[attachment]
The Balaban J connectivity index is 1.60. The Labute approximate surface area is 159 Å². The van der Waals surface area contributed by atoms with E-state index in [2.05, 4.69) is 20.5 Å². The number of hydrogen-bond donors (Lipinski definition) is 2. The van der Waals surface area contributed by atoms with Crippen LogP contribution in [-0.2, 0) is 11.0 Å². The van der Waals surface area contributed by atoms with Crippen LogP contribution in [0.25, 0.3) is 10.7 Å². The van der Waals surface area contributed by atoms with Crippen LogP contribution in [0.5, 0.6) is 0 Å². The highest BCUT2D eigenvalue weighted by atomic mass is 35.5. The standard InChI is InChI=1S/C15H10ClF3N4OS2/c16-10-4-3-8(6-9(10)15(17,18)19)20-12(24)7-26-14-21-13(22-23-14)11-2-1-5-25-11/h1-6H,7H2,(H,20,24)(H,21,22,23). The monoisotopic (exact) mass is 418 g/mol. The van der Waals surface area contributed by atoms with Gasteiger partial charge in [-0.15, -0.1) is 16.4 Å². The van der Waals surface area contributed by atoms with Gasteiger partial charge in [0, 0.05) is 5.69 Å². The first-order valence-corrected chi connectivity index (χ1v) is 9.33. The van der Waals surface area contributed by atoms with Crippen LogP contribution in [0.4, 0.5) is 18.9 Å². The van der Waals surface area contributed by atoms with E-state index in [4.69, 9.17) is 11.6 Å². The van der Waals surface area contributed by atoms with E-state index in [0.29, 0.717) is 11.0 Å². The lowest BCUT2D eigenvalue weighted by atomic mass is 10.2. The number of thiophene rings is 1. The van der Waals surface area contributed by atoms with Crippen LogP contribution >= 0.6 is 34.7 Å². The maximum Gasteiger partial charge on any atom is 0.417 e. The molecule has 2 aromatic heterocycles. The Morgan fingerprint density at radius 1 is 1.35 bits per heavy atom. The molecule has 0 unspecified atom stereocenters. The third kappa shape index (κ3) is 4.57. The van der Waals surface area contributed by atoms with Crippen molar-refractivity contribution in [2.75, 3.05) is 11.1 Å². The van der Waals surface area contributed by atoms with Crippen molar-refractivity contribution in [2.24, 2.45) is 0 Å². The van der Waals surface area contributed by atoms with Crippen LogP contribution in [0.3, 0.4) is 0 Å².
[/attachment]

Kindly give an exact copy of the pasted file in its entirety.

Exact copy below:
The Balaban J connectivity index is 1.60. The Labute approximate surface area is 159 Å². The van der Waals surface area contributed by atoms with E-state index in [2.05, 4.69) is 20.5 Å². The number of hydrogen-bond donors (Lipinski definition) is 2. The van der Waals surface area contributed by atoms with Crippen LogP contribution in [-0.2, 0) is 11.0 Å². The van der Waals surface area contributed by atoms with Crippen LogP contribution in [0.25, 0.3) is 10.7 Å². The van der Waals surface area contributed by atoms with Crippen LogP contribution in [0.5, 0.6) is 0 Å². The highest BCUT2D eigenvalue weighted by atomic mass is 35.5. The standard InChI is InChI=1S/C15H10ClF3N4OS2/c16-10-4-3-8(6-9(10)15(17,18)19)20-12(24)7-26-14-21-13(22-23-14)11-2-1-5-25-11/h1-6H,7H2,(H,20,24)(H,21,22,23). The monoisotopic (exact) mass is 418 g/mol. The van der Waals surface area contributed by atoms with Gasteiger partial charge in [-0.15, -0.1) is 16.4 Å². The van der Waals surface area contributed by atoms with Gasteiger partial charge in [0, 0.05) is 5.69 Å². The first-order valence-corrected chi connectivity index (χ1v) is 9.33. The van der Waals surface area contributed by atoms with Crippen LogP contribution in [0.4, 0.5) is 18.9 Å². The van der Waals surface area contributed by atoms with E-state index in [4.69, 9.17) is 11.6 Å². The van der Waals surface area contributed by atoms with E-state index in [0.29, 0.717) is 11.0 Å². The lowest BCUT2D eigenvalue weighted by atomic mass is 10.2. The number of thiophene rings is 1. The van der Waals surface area contributed by atoms with Crippen LogP contribution >= 0.6 is 34.7 Å². The maximum Gasteiger partial charge on any atom is 0.417 e. The molecule has 2 aromatic heterocycles. The Morgan fingerprint density at radius 1 is 1.35 bits per heavy atom. The molecule has 0 unspecified atom stereocenters. The third kappa shape index (κ3) is 4.57. The van der Waals surface area contributed by atoms with Crippen molar-refractivity contribution in [2.75, 3.05) is 11.1 Å². The van der Waals surface area contributed by atoms with Crippen molar-refractivity contribution in [2.24, 2.45) is 0 Å². The van der Waals surface area contributed by atoms with Crippen LogP contribution in [0.3, 0.4) is 0 Å².